CYBER experts are warning about a new scam that could let a criminal steal from you while you watch.
Hackers are partaking in a new financial scheme where they pose as investment advisers to lure victims.
These threat actors utilize a screen sharing tactic via remote access software to gain their victim’s bank login credentials.
Remote access software is a tool most often used by IT support to troubleshoot problems without physically being in the room.
Typically, remote access gives users full control over apps, files, emails, documents, and history.
Though in some instances, fraudsters have also been getting victims to expand permission via programs like LogMeIn, TeamViewer, or GoToAssist, which can give them access to online bank accounts.
What’s more, using this method hackers have also been able to install their own malware which could give them full access to a device at any time.
In the UK, there have already been 2,100 cases reported to the Financial Conduct Authority (FCA) since July 2020, the BBC reported.
And in the period between January 2021 and now, thefts of this nature in the UK have accumulated to more than $30 million.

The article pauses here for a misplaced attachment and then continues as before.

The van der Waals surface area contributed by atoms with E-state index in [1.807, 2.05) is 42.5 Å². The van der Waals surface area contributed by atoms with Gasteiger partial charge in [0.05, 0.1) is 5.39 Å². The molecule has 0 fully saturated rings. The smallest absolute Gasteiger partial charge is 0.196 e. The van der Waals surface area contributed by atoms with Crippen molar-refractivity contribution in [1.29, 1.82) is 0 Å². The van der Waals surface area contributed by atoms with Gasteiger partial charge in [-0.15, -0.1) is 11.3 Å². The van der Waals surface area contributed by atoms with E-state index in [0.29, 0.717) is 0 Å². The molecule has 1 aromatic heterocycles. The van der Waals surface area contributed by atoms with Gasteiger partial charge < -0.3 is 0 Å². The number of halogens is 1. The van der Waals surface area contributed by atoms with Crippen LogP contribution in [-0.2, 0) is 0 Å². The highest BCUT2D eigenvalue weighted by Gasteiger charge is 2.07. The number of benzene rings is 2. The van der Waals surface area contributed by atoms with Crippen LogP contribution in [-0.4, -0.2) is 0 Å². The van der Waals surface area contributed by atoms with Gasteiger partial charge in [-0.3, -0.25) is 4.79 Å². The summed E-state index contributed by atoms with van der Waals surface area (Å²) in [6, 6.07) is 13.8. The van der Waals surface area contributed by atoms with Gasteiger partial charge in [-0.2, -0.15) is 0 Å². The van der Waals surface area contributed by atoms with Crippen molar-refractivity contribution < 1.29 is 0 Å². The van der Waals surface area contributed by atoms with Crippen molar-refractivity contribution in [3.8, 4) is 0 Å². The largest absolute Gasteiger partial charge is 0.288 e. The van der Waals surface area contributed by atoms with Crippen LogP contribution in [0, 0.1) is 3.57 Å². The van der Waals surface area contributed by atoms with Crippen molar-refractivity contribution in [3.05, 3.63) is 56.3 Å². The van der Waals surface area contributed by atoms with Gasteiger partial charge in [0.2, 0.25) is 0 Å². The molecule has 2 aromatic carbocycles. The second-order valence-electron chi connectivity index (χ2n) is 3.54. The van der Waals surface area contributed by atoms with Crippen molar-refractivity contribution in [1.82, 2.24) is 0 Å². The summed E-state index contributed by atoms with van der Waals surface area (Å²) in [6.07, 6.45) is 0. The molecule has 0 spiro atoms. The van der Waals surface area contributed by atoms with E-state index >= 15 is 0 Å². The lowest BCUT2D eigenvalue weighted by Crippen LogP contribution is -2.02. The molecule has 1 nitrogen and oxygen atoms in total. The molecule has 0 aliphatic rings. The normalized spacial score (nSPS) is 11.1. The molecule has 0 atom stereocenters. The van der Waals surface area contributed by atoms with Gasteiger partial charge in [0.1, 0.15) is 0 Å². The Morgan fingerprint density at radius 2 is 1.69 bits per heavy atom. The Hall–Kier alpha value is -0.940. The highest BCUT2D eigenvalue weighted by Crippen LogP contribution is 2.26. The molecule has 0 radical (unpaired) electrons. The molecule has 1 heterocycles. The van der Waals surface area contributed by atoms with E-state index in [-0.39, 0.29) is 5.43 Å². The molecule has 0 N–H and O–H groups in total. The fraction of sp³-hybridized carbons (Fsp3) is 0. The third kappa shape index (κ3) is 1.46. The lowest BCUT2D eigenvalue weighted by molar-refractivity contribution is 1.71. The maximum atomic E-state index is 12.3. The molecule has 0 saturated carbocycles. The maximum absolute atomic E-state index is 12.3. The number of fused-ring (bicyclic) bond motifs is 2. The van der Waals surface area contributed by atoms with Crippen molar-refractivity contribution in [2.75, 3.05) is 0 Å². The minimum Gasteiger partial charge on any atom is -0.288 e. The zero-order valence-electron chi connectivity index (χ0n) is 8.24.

“Remote access scams prey on peoples’ fear, greed, or lack of technological understanding to impair their judgment, making them more likely to commit the grave error of giving a scammer access to their device,” the Mississippi Federal Credit Union (MSFCU) said in a report.
How to protect yourself
First, you should never share any personal information with someone you don’t know or anyone asking for money.
“Tech support specialists from companies and government departments never cold call people, so if you receive a call purporting to be from some kind of computer tech support, it is almost definitely a scam,” the MSFCU said.
You should also keep in mind that authentic customer service providers will never ask you to download any unknown apps or share codes.
Furthermore, if you find a fishy or unknown app on your phone or computer, delete it immediately.
What to do if you’re a victim
“If you have shared your screen with a scammer, try to take back control of your device by using the disconnect button, enabling you to end the session,” Rocio Concha, director of policy and advocacy at consumer watchdog Which?, said.
“As a precaution, you can turn off wi-fi at the router or unplug the network cable to fully disconnect from any external connection.”
However, if you’re past that point and find your funds stolen, you can contact your bank and file a report.
You should also file a complaint with the FTC, experts said.
We pay for your stories!
Do you have a story for The US Sun team?